Abstract:Microalgae are considered as suitable feedstocks for next-generation biofuel production because of their fast growth rates and prolific yields. Moreover, growing algae has less impact on land-use for food production compared with grain and other lignocellulosic biomass. However, current lipid-to-biodiesel technology primarily focuses on utilizing high-lipid algae, which usually has lower biomass productivities than low-lipid algal strains. In addition, biodiesel production from algae often requires drying of the algal biomass followed by solvent and/or mechanical extraction, which are both energy intensive processes. Hydrothermal liquefaction (HTL) has been demonstrated to be an effective technology to produce bio-crude oil from different biowastes with high moisture content. Therefore, it is suitable to convert algae into bio-crude oil. In this study, two fast-growing, low-lipid, high-protein microalgal species, Chlorella pyrenoidosa and Spirulina platensis, were converted into four products via HTL: bio-crude oil, aqueous product, gaseous product, and solid residue. Effects of the operating parameters, including reaction temperature, retention time and initial pressure on HTL product yields and bio-crude oil quality were investigated. Bio-crude oil yield increased with temperature: it increased from 0.4% to 39.8% as temperature increased from 100°C to 320°C for Chlorella, and increased from 9.7% to 37.3% as temperature increased from 200°C to 300°C for Spirulina. Gaseous product yield, mainly consisting of CO2, also increased with temperature, but the rate of increase was low at temperatures from 240°C to 300°C. Aqueous product yield, which represents the water-soluble fraction of HTL products, first increased and then slightly decreased as temperature increased. Higher reaction temperature resulted in substantially lower yield of solid residue. Solid residue yields were both lower than 5% for Chlorella and Spirulina at 300°C. At five temperature levels (200°C, 220°C, 240°C, 260°C, and 280°C), bio-crude oil yield increased by prolonging retention time. The highest bio-crude oil yield was obtained at 280°C with 120 minutes retention time. Initial pressure provided by nitrogen had a negligible effect on HTL product yields. At 240°C and 280°C with 30 minutes retention time, the effects of five metal catalysts and two alkaline catalysts on HTL of microalgae were investigated. Effects of catalysts at 280°C were more prominent than at 240°C. The highest increase of bio-crude oil yield by adding catalysts compared with uncatalyzed tests was 10% at 280°C. Carbon deposition and mineral mixing was found on the surface of metal catalysts after hydrothermal treatment. Carbon recovery (CR), nitrogen recovery (NR) and energy recovery (ER) in the bio-crude oil fraction increased with reaction temperature and retention time. For instance, from 100°C to 300°C with 30 minutes retention time, CR of bio-crude oil produced from Chlorella increased from 0.1% to 55.3%, NR increased from 0.4% to 23.4%, and ER increased from 0% to 64.1%. Both carbon and nitrogen tended to preferentially accumulate in the bio-crude oil as temperature and retention time increased, but the opposite was true for the solid residual product. The NR value of the aqueous product also increased with reaction temperature and retention time. 65-70% of nitrogen and 35-40% of carbon in the original material were converted into water-soluble fraction when reaction temperature was higher than 220°C and retention time was longer than 10 minutes. At 240°C, with the presence of alkaline catalysts, the CR of bio-crude oil and aqueous product both increased, but the increase of CR of bio-crude oil was mainly due to the increase of its yield. At the same time, NR of bio-crude oil also increased with additions of alkaline catalysts. At 280°C, CR of bio-crude oil increased with the addition of different catalysts. The addition of metal catalysts could decrease the NR of the aqueous product. The energy consumption ratio (ECR), decreased from 0.42 to 0.30 for Chlorella, and from 20.20 to 0.29 for Spirulina, as the temperature increased from 200°C to 300°C, which implies that HTL becomes more energetically favorable at higher temperatures. The fossil energy balance (FEB) value of producing algae bio-crude oil via HTL is higher than that of corn ethanol, algae-biodiesel and petroleum gasoline. The energy balance of algae bio-crude oil is comparable with lignocellulosic ethanol in terms of similar FEB values. The fraction of hydrocarbons, cyclic oxygenates and heterocyclic compounds in bio-crude oil increased with reaction temperature. Some intermediates produced from protein hydrolysis, which can be dissolved in water, degraded at higher temperatures due to their instabilities under hydrothermal conditions. Fraction of amides and N&O heterocyclic compounds in bio-crude oil increased as retention time was prolonged. At the same time, the fraction of organic acids decreased. Additions of heterogeneous catalysts increased the fraction of hydrocarbons as well as decreased the fraction of organic acids in bio-crude oil. The fraction of N&O heterocyclic compounds in bio-crude oil was largely increased with additions of alkaline catalysts. A first-order kinetic model was established for microalgae decomposition under hydrothermal conditions. The activation energy for Chlorella and Spirulina decomposition was 29.8 kJ∙mol-1 and 24.0 kJ∙mol-1, respectively. A simplified reaction pathway including interactions among intermediates produced from protein, lipid and carbohydrates was proposed.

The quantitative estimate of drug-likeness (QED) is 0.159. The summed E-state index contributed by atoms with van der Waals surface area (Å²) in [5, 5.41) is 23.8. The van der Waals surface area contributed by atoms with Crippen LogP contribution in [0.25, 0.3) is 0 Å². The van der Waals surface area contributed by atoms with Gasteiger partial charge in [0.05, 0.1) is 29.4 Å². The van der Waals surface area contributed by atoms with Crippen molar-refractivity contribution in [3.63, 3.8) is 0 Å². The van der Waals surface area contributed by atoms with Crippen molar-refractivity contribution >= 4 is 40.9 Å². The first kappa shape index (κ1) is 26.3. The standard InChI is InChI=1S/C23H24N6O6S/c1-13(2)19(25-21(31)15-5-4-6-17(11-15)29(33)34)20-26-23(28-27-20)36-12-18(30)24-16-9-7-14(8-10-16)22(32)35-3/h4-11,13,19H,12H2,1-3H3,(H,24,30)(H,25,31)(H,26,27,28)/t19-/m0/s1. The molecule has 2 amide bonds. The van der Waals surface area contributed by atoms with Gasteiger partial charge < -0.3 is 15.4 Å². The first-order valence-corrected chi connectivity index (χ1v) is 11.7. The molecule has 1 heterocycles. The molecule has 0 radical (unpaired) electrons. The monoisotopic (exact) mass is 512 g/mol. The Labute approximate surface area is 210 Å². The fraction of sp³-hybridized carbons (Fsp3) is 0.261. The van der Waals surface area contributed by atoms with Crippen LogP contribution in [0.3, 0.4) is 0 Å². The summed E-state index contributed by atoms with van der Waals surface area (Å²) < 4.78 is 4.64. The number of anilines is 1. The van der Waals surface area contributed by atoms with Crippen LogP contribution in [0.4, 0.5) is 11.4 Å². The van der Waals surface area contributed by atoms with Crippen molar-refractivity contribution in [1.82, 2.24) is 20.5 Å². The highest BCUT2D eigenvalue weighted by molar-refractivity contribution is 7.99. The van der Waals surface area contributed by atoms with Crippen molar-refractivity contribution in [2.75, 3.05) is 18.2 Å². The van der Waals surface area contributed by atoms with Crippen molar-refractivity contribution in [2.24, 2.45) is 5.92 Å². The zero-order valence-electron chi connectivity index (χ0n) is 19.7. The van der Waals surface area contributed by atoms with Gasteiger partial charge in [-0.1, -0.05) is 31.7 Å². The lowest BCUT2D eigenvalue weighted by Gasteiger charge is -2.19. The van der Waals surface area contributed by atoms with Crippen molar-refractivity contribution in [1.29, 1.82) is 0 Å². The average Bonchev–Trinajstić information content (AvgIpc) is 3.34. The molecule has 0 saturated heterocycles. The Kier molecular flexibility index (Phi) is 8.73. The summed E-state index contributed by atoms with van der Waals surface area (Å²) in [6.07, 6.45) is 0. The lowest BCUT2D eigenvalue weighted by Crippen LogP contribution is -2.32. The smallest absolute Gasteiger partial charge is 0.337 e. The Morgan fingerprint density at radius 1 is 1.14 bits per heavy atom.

Issue Date:2012-09-18
Rights Information:Copyright 2012 Guo Yu
Date Available in IDEALS:2012-09-18
Date Deposited:2012-08